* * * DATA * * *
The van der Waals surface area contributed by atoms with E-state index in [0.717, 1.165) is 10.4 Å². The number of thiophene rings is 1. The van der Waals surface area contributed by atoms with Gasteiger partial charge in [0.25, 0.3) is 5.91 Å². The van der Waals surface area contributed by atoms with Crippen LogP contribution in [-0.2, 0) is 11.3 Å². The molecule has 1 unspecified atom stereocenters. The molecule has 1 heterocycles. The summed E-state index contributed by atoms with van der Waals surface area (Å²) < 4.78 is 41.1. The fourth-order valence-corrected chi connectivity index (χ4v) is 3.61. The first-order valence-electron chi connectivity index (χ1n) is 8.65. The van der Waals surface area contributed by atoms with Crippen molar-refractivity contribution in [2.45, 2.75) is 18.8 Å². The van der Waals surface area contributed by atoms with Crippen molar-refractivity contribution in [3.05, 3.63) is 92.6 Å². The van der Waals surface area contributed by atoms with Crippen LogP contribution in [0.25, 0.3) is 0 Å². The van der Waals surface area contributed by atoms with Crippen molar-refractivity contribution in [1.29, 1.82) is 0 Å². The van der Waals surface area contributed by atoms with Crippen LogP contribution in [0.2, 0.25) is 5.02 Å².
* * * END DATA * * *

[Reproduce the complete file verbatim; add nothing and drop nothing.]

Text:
The van der Waals surface area contributed by atoms with E-state index in [0.717, 1.165) is 10.4 Å². The number of thiophene rings is 1. The van der Waals surface area contributed by atoms with Gasteiger partial charge in [0.25, 0.3) is 5.91 Å². The van der Waals surface area contributed by atoms with Crippen LogP contribution in [-0.2, 0) is 11.3 Å². The molecule has 1 unspecified atom stereocenters. The molecule has 1 heterocycles. The summed E-state index contributed by atoms with van der Waals surface area (Å²) < 4.78 is 41.1. The fourth-order valence-corrected chi connectivity index (χ4v) is 3.61. The first-order valence-electron chi connectivity index (χ1n) is 8.65. The van der Waals surface area contributed by atoms with Crippen molar-refractivity contribution in [2.45, 2.75) is 18.8 Å². The van der Waals surface area contributed by atoms with Crippen molar-refractivity contribution in [3.05, 3.63) is 92.6 Å². The van der Waals surface area contributed by atoms with Crippen LogP contribution in [0.25, 0.3) is 0 Å². The van der Waals surface area contributed by atoms with Crippen molar-refractivity contribution in [1.29, 1.82) is 0 Å². The van der Waals surface area contributed by atoms with Crippen LogP contribution in [0.2, 0.25) is 5.02 Å².